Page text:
We went a little bit further, we didn’t just want to see if the program is correct or not, but we wanted to automatically repair the program. This is called synthesis. Synthesis or automated program repair are somewhat synonymous. This is what I worked on for my thesis. So we would take a computer program—essentially software and source code—and then I developed for my thesis a little tool or a research prototype (it’s not fully usable) and that tool would analyze the program, find certain kinds of defects, and automatically repair the code of the program. It deals with a certain class of programs called concurrent programs.
I was already interested as a child. It started with my father’s Comodore 64, where I would try some simple basic programs. I was probably eight back then. A bit later we got the first actual PC, and my dad brought home a box with Visual Studio 2. Then I started writing small programs, and I remember when I was fifteen, I took part in a local competition where people present different programming work that they did. I wrote a vocabulary trainer. Essentially it had a database where it had German and corresponding foreign language words. It would show you the German one and ask you what it should be in the foreign language—you could type this in, and it would tell you if it’s correct or not.
I wanted to study computer science very early on. I started my bachelor’s at the University of Saarland, Saarbruecken. And during my bachelor’s I went on Erasmus (a European exchange program) to Trinity College in Dublin, Ireland, staying there for 9 months. I also did a 9-month internship at Microsoft in Dublin, doing software development.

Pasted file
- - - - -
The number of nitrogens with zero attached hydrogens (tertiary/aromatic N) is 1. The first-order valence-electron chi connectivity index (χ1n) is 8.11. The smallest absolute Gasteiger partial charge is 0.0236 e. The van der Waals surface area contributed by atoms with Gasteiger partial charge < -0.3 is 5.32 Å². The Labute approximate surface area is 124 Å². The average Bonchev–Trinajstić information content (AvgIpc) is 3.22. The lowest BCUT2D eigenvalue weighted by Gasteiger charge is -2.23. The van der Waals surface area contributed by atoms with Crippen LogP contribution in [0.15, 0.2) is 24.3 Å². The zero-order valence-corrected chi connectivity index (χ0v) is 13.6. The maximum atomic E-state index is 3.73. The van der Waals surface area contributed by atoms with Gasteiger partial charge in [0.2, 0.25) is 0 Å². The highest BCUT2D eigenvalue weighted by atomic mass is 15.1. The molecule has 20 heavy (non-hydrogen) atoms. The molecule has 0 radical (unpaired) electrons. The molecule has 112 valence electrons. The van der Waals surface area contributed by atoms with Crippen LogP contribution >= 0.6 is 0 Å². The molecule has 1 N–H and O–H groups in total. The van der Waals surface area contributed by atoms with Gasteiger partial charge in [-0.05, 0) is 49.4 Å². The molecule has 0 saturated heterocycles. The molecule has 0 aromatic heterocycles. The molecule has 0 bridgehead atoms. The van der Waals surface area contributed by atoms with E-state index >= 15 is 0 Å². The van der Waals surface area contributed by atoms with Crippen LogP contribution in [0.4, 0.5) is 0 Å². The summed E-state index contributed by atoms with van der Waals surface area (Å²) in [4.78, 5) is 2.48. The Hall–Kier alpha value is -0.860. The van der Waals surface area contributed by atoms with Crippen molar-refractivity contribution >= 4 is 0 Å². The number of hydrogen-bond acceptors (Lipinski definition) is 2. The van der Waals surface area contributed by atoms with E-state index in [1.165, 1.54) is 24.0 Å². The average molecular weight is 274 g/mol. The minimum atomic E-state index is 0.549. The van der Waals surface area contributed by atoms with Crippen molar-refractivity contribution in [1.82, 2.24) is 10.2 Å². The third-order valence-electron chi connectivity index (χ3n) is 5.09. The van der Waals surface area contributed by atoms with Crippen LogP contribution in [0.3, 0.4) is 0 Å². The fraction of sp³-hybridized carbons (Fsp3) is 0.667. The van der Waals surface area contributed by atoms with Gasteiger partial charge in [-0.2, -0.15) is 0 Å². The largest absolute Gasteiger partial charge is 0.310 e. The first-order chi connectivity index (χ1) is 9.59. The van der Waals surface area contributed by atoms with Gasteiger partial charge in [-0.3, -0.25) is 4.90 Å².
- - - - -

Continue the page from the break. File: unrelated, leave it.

I then did my master’s in 2010 and worked for 2 years in a small start-up like environment. After 2 years I was interested in doing a PhD. For personal reasons, I chose Vienna and my former colleagues happened to tell me about the work of Krish Chatterjee. I wrote Krish an email, and a few days later I got an email from the Graduate School Office, saying they would like to see a full application. I was very lucky that I was invited for an interview (there were about 600 applications).
I heard about Krish but once I applied and read through the list of professors, I found Tom’s research interests were much closer than mine. In the end I did rotations with Krzysztof Pietrzak, Christoph Lampert and Tom Henzinger, and it was clear that working with Tom was what I wanted.
At the beginning I was working with Pavol Cerny, formerly postdoc in Tom’s group (now a professor at UC Colorado Boulder), as well as with Arjun Radhakrishna, another PhD student. It was very lucky for me I could work with them. They had a very good idea, and my task was to do the implementation, which is what you typically start with as a PhD student. I worked on that during my rotation, and worked very hard on it—during weekends as well. The paper got accepted at CAV[Computer-Aided Verification], and I got my first CAV paper before I even affiliated. And I could never have done it by myself due to the lack of experience, but this worked out really nicely, and that’s also what enabled me to finish my PhD after 4 years. I essentially continued working with both of them throughout the entire PhD and we produced a succession of 4 papers. We were all lucky that these papers got accepted at first attempt.
I typically went to work rather early, coming in at 8:30 or 9:30 latest. For me the morning was usually the quiet time when you get a lot of work done, I find. I particularly enjoyed the lunch break with others, and we usually went for a coffee right after. I enjoyed this social interaction. In the afternoon, we usually had meetings scheduled and there were talks.
I was mostly Vienna-based. I didn’t make use of the socializing opportunities at IST Austria as much as one could have.